Undoubtedly, one reasons for establishing the organization was to prepare Shi'a to accept the new situation at the age of occultation, the age during which Shi'a could not make any contacts with their leader and Imam (A) except through his agents and representatives. It was according to this fact that, as Shi'a approached the age of occultation, their way of making contact with Imam (A) became more limited while the network of agents became stronger in a way that at the age of Imam Hadi (A) and Imam 'Askari (A), most Shi'a' affairs concerning the two Imams (A) were conducted through correspondence, representatives and agents.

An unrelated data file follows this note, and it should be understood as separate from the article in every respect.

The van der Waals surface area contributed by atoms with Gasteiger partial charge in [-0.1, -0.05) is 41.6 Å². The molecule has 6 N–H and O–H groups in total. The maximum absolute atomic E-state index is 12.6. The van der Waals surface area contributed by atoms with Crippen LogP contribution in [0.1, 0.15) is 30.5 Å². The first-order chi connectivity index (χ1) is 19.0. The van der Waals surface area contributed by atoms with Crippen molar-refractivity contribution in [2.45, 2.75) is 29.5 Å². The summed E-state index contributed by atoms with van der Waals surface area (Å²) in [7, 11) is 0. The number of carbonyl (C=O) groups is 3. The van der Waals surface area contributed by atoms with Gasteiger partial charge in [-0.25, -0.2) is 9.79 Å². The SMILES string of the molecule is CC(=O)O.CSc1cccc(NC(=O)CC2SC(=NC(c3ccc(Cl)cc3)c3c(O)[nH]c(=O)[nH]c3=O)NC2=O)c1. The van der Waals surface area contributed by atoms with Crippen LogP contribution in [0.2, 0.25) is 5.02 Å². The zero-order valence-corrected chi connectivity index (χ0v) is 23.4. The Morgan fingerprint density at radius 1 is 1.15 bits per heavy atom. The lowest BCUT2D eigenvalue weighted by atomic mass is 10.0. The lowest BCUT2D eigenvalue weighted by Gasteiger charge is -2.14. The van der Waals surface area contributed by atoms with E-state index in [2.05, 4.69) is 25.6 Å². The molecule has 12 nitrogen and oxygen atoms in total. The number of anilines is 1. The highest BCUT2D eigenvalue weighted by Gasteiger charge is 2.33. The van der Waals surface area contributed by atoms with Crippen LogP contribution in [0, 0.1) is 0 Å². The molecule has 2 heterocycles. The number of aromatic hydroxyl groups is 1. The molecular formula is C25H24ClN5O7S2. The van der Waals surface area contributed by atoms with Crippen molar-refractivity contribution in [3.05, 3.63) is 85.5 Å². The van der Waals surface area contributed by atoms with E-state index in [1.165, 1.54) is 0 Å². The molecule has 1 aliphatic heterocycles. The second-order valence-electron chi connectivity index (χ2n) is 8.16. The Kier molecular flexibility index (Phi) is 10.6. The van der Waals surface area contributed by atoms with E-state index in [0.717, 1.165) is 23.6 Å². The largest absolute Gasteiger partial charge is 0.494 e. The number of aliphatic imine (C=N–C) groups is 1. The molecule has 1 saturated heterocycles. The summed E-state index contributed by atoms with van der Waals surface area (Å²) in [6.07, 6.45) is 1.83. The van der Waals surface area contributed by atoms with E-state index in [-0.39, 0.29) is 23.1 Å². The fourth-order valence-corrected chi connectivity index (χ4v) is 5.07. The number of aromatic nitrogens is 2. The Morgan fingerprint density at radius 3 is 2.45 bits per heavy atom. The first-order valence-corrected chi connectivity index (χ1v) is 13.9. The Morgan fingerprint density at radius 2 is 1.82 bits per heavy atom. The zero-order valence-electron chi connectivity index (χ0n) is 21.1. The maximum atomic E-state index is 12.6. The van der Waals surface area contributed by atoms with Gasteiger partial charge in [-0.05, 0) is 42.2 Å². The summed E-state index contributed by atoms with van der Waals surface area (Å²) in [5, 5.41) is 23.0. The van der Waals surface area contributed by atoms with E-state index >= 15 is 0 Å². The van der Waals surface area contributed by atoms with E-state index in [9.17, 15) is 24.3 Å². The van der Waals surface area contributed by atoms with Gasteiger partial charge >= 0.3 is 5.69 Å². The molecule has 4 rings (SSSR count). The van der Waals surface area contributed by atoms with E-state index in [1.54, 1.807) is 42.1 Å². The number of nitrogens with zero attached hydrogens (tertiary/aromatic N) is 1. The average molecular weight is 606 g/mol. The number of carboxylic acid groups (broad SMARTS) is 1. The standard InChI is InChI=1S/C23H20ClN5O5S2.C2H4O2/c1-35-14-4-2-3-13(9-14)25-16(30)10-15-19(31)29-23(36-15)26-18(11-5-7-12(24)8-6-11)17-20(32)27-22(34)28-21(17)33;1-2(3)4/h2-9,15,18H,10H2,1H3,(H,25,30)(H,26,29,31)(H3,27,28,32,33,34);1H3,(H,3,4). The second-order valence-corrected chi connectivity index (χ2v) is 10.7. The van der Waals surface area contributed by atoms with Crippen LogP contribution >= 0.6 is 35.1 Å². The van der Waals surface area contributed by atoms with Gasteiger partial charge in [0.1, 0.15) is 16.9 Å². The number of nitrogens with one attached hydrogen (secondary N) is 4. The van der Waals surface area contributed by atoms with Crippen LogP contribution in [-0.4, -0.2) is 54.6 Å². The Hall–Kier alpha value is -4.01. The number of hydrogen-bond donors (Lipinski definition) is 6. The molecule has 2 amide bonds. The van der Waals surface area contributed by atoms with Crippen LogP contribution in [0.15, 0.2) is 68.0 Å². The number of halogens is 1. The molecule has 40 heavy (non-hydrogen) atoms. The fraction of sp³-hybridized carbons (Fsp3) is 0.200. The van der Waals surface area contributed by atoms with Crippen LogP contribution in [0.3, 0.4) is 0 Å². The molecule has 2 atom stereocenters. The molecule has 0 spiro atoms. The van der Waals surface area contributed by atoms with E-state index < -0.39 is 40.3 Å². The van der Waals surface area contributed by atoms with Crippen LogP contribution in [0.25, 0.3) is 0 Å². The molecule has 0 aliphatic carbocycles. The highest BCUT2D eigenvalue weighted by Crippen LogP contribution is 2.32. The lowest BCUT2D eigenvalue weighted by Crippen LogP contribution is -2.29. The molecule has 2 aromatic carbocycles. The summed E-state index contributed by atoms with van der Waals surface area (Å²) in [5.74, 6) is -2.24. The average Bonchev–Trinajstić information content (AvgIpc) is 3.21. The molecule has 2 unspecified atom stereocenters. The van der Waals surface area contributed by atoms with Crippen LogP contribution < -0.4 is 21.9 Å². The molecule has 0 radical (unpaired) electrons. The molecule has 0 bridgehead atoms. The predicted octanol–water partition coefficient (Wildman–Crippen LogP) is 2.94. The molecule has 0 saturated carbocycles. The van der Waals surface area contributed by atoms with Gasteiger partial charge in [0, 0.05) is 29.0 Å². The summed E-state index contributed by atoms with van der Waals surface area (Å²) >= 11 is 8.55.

Therefore, it can be concluded that at least during the age of these two Imams (A), reinforcing the network of agents was a strategic plan for preparing the Shi'a for entering to the age of occultation.
When we reach the age of minor occultation, the necessity of such network becomes more obvious, since the only way for Shi'a to make contact with Imam (A) was through representatives and agents. In this age, special and general representatives and deputies of Imam (A) were the only authorities for Shi'a in political, intellectual, social, economic and religious difficult situations. They were also appropriate authorities for Shi'a at the ages of some of the Imams (A) such as Imam Kadhim (A) and the two Imams: Imam Hadi (A) and Imam 'Askari (A).